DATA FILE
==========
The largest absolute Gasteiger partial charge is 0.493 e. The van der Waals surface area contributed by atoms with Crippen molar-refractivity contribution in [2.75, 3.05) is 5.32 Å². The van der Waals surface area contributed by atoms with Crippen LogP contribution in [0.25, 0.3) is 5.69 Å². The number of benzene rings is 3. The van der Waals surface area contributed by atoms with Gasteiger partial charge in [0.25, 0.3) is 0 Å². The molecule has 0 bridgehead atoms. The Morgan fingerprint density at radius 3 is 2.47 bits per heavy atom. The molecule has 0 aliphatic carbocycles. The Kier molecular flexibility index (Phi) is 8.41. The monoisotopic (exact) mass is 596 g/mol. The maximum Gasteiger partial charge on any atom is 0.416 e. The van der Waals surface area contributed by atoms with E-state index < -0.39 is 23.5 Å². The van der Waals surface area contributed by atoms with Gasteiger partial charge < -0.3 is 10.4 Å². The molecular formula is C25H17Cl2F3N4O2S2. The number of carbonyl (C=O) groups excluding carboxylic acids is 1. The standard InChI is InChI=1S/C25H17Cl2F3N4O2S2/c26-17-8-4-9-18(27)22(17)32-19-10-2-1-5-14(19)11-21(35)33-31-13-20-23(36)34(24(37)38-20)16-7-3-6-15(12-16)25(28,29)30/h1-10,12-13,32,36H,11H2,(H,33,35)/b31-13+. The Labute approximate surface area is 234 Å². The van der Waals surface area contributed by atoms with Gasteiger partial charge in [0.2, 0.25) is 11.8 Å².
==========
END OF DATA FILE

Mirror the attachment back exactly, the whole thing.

The largest absolute Gasteiger partial charge is 0.493 e. The van der Waals surface area contributed by atoms with Crippen molar-refractivity contribution in [2.75, 3.05) is 5.32 Å². The van der Waals surface area contributed by atoms with Crippen LogP contribution in [0.25, 0.3) is 5.69 Å². The number of benzene rings is 3. The van der Waals surface area contributed by atoms with Gasteiger partial charge in [0.25, 0.3) is 0 Å². The molecule has 0 bridgehead atoms. The Morgan fingerprint density at radius 3 is 2.47 bits per heavy atom. The molecule has 0 aliphatic carbocycles. The Kier molecular flexibility index (Phi) is 8.41. The monoisotopic (exact) mass is 596 g/mol. The maximum Gasteiger partial charge on any atom is 0.416 e. The van der Waals surface area contributed by atoms with E-state index < -0.39 is 23.5 Å². The van der Waals surface area contributed by atoms with Gasteiger partial charge < -0.3 is 10.4 Å². The molecular formula is C25H17Cl2F3N4O2S2. The number of carbonyl (C=O) groups excluding carboxylic acids is 1. The standard InChI is InChI=1S/C25H17Cl2F3N4O2S2/c26-17-8-4-9-18(27)22(17)32-19-10-2-1-5-14(19)11-21(35)33-31-13-20-23(36)34(24(37)38-20)16-7-3-6-15(12-16)25(28,29)30/h1-10,12-13,32,36H,11H2,(H,33,35)/b31-13+. The Labute approximate surface area is 234 Å². The van der Waals surface area contributed by atoms with Gasteiger partial charge in [0.2, 0.25) is 11.8 Å².